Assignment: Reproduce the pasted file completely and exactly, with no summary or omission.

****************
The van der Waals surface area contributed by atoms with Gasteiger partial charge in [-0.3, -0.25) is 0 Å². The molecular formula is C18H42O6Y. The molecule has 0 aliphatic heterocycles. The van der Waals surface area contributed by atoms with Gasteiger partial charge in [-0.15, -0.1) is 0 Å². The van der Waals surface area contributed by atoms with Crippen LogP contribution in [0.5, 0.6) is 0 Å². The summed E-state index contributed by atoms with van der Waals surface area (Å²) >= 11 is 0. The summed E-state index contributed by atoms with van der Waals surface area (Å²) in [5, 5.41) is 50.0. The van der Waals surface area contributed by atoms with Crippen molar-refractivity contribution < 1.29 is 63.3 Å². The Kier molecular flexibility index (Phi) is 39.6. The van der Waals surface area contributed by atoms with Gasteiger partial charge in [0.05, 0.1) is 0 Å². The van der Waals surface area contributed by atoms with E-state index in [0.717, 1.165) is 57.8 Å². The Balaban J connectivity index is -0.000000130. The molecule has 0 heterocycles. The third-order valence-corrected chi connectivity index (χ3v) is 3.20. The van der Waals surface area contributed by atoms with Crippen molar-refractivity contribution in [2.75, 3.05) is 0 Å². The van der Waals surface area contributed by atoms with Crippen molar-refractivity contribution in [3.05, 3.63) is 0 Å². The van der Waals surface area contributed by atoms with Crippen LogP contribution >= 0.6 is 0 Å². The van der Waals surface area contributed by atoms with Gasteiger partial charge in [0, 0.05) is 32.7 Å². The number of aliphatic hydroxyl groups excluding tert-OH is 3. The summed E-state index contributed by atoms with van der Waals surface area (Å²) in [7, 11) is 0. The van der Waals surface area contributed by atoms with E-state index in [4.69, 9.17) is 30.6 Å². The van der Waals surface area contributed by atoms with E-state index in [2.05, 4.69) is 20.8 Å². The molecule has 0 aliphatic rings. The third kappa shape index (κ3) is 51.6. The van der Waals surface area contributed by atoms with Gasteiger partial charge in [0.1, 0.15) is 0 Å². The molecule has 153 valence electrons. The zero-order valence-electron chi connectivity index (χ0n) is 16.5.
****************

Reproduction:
The van der Waals surface area contributed by atoms with Gasteiger partial charge in [-0.3, -0.25) is 0 Å². The molecular formula is C18H42O6Y. The molecule has 0 aliphatic heterocycles. The van der Waals surface area contributed by atoms with Gasteiger partial charge in [-0.15, -0.1) is 0 Å². The van der Waals surface area contributed by atoms with Crippen LogP contribution in [0.5, 0.6) is 0 Å². The summed E-state index contributed by atoms with van der Waals surface area (Å²) >= 11 is 0. The summed E-state index contributed by atoms with van der Waals surface area (Å²) in [5, 5.41) is 50.0. The van der Waals surface area contributed by atoms with Crippen molar-refractivity contribution < 1.29 is 63.3 Å². The Kier molecular flexibility index (Phi) is 39.6. The van der Waals surface area contributed by atoms with Gasteiger partial charge in [0.05, 0.1) is 0 Å². The van der Waals surface area contributed by atoms with E-state index in [0.717, 1.165) is 57.8 Å². The Balaban J connectivity index is -0.000000130. The molecule has 0 heterocycles. The third-order valence-corrected chi connectivity index (χ3v) is 3.20. The van der Waals surface area contributed by atoms with Crippen molar-refractivity contribution in [2.75, 3.05) is 0 Å². The van der Waals surface area contributed by atoms with Crippen molar-refractivity contribution in [3.05, 3.63) is 0 Å². The van der Waals surface area contributed by atoms with Crippen LogP contribution >= 0.6 is 0 Å². The van der Waals surface area contributed by atoms with Gasteiger partial charge in [0, 0.05) is 32.7 Å². The number of aliphatic hydroxyl groups excluding tert-OH is 3. The summed E-state index contributed by atoms with van der Waals surface area (Å²) in [7, 11) is 0. The van der Waals surface area contributed by atoms with E-state index in [4.69, 9.17) is 30.6 Å². The van der Waals surface area contributed by atoms with E-state index in [2.05, 4.69) is 20.8 Å². The molecule has 0 aliphatic rings. The third kappa shape index (κ3) is 51.6. The van der Waals surface area contributed by atoms with Gasteiger partial charge in [0.1, 0.15) is 0 Å². The molecule has 153 valence electrons. The zero-order valence-electron chi connectivity index (χ0n) is 16.5.